Why higher ed should care more about great public schools
This week, for American Education Week, business leaders, policy makers, and social entrepreneurs have been and will be commenting on the importance of K–12 education in creating opportunity in the American workforce. Everyone who speaks or writes will be praising the many ways in which public schools provide the basic preparation, especially in math and science, that is essential to career success today. All of us will also agree on the importance of the nation’s more than 3.7 million public school teachers in shaping young people’s lives.
I would bet, however, that we will hear much less this week about the place great public schools occupy at the heart of American higher education.
The connections between K–12 and higher ed are obvious: Even at Ivy League schools, a reported 55 to 70 percent of incoming first-year students in the most recent classes are graduates of public schools, and that number is much higher at most colleges and universities. Staying and succeeding in college requires a good elementary and secondary education. Going on to a master’s degree program, pursuing a professional degree, even entering a Ph.D. program to become one of the next generation of professors—all of these educational attainments start with great public schools, as do acquiring career skills and developing the fundamental understandings that informed global citizens now need.
And yet, for all that, public K–12 schools too often remain a world apart from higher education in the United States. University-school partnerships, where they exist, are often relegated to colleges and schools of education that prepare K–12 teachers—and teacher preparation is often low in the hierarchy of ed schools, as my colleague Arthur Levine notes in Educating School Teachers. Aside from faculty complaints that first-year students arrive on campus ill-prepared or that too few students have what it takes to pursue graduate study, there is little conversation across the arts and sciences about K–12 education. Meanwhile, limited communication between college and high school faculty leaves some students caught in the middle—especially in math and science—repeating material that they have already covered in advanced high school courses, or finding themselves unprepared for college-level work.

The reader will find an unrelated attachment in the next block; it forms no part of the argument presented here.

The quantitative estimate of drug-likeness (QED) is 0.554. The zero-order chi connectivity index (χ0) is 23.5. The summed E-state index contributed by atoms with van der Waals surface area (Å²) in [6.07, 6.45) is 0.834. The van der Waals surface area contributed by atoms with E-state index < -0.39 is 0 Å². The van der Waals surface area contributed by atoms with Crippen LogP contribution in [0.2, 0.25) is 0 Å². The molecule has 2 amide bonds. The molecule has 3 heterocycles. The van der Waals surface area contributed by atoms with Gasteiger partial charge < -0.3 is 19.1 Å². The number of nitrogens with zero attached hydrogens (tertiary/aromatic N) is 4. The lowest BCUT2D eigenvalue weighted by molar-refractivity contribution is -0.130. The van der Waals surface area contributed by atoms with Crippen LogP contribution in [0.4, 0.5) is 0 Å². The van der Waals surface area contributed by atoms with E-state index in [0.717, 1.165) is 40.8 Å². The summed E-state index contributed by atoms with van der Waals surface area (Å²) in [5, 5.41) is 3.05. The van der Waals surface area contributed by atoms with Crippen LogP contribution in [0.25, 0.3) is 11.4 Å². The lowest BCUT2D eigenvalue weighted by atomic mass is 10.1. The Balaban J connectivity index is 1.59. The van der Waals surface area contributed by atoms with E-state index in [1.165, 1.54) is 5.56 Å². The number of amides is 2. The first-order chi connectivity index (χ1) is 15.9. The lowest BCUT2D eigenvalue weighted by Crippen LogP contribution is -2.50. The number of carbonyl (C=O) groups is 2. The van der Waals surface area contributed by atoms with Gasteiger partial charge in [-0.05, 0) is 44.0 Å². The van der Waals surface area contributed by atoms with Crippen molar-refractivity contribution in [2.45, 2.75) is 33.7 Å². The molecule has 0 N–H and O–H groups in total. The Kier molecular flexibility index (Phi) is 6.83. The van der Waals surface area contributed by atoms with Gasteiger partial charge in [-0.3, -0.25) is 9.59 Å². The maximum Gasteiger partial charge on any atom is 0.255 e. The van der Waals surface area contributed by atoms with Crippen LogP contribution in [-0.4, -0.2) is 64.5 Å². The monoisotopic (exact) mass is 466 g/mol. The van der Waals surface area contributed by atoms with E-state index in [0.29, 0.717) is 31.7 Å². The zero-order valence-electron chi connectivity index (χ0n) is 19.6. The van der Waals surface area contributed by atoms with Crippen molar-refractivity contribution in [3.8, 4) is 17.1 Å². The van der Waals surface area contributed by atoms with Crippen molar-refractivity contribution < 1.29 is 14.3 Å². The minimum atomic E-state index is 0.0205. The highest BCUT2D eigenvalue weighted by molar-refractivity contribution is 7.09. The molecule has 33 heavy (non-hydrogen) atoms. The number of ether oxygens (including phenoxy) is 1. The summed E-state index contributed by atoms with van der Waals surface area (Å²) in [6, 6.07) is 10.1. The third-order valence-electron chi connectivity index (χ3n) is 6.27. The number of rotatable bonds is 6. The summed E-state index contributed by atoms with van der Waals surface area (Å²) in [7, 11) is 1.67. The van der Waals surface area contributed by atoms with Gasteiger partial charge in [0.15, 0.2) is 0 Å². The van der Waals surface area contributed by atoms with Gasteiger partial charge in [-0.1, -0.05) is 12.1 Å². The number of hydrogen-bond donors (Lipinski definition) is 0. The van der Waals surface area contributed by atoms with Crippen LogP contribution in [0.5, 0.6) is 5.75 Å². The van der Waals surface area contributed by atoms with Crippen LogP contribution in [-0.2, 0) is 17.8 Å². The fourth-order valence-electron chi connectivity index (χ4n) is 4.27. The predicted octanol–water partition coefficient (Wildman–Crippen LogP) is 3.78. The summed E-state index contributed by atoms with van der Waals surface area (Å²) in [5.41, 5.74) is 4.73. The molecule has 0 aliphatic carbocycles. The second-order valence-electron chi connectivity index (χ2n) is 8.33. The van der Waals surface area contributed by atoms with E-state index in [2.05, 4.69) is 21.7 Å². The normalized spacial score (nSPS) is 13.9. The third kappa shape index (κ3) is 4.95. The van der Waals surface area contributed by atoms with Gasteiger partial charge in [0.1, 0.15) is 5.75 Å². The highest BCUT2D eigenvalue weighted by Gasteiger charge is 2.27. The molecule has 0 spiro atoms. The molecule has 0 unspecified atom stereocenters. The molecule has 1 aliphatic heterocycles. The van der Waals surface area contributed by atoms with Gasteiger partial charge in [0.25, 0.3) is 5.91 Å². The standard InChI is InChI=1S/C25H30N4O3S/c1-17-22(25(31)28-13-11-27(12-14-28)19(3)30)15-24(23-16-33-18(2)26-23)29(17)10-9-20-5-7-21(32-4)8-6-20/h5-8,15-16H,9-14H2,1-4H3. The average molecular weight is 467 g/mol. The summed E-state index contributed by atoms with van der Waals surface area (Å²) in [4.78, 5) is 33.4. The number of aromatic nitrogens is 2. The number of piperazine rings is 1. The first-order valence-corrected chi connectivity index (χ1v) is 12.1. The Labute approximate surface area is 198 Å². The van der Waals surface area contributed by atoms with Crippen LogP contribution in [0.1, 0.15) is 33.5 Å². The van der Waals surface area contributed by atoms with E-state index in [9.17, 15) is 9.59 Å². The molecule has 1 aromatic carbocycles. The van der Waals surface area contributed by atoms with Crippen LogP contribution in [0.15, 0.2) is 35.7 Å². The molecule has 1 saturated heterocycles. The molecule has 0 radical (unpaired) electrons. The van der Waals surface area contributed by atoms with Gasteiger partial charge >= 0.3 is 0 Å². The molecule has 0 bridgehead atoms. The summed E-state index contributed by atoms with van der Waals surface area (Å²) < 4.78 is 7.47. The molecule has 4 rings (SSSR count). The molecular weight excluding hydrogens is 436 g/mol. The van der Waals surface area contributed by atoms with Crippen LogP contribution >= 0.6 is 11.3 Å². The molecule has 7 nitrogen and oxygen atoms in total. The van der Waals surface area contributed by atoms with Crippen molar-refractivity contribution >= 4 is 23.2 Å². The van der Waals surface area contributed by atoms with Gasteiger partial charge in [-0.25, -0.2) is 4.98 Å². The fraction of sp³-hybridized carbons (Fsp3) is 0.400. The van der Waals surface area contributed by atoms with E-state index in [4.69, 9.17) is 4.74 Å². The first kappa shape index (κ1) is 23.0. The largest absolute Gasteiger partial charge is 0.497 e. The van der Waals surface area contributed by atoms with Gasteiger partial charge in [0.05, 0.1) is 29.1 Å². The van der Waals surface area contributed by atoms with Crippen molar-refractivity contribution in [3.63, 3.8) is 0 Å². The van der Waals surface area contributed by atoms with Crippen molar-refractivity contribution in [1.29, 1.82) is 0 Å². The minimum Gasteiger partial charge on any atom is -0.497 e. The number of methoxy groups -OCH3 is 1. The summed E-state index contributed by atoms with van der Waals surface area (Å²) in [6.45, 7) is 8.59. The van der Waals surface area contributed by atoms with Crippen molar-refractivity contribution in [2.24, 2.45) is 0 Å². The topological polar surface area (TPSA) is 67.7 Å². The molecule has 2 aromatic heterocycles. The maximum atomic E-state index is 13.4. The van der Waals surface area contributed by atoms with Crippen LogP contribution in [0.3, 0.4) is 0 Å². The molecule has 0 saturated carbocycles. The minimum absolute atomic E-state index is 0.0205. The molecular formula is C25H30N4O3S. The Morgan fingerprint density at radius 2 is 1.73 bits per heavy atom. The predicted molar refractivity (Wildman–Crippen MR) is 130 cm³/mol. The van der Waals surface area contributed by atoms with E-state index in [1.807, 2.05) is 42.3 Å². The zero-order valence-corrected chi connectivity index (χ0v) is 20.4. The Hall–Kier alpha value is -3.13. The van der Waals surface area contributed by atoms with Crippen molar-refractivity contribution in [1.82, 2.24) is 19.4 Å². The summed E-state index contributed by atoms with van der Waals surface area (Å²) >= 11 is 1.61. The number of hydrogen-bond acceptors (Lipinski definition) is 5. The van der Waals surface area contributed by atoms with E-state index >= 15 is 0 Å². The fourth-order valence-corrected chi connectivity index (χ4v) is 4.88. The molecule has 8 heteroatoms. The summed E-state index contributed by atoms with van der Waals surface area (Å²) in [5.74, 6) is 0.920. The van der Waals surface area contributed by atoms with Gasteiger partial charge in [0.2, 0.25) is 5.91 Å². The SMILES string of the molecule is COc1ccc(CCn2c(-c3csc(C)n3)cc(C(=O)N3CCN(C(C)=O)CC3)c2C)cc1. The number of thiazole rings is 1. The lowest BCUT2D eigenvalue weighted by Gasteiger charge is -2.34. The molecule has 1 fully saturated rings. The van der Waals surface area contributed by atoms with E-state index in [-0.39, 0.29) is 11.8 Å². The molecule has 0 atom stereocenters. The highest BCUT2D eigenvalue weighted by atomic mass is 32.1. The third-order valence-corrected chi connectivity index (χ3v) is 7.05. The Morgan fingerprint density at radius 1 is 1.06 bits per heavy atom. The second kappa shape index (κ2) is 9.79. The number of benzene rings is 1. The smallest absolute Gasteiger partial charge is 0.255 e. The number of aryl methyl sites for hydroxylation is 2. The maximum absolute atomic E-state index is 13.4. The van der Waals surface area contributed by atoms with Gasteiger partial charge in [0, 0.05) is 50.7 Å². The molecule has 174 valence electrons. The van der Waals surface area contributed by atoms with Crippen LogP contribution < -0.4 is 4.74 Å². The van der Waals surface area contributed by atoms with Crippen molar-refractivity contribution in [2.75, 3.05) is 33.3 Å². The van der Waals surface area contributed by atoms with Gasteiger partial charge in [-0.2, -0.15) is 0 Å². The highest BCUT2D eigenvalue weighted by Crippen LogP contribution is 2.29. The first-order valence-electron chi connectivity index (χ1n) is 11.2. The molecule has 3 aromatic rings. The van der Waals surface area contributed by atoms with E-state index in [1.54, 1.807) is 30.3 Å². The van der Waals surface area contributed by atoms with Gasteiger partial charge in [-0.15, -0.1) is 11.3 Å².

Things look even more dire when the demographics of the nation’s urban and rural public K–12 schools come into play. Even 60 years after Brown v. Board, the racial geography of many public school districts translates into affordability issues, diversity issues, and unequal access. When we look at college attainment and completion rates, the lack of diversity among college students and faculty, or political disenfranchisement among young people, what we’re really seeing is the desperate need in our nation’s public schools for better communication between school teachers and college professors, for better preparation and retention of teachers, and for stronger school leadership. Every one of those elements is an area in which higher education can—and must—do more to help.
It’s worth noting that many individual faculty, and many colleges and universities, do partner in various ways with their local schools. In the Woodrow Wilson Teaching Fellowships, arts and sciences faculty work alongside education faculty, with the endorsement of senior campus leadership, to prepare teachers. Both individual college faculty and campus leaders engage with school districts in Say Yes to Education’s efforts to ensure college readiness. The early college work being done by organizations like Jobs for the Future relies heavily on partnerships between school teachers, school and district leaders, and college arts and sciences faculty. Such efforts are a step in the right direction and must be encouraged, in addition to the research and scholarship missions that are central to higher education.
So during American Education Week, it’s worth taking a moment to stop and think, not just about great public K–12 schools, but about all of American education—and how urgently it depends on a good start in our schools. Public schools are still the foundation and the prerequisite for the greatness of higher education. We need to start making them a higher priority on our campuses.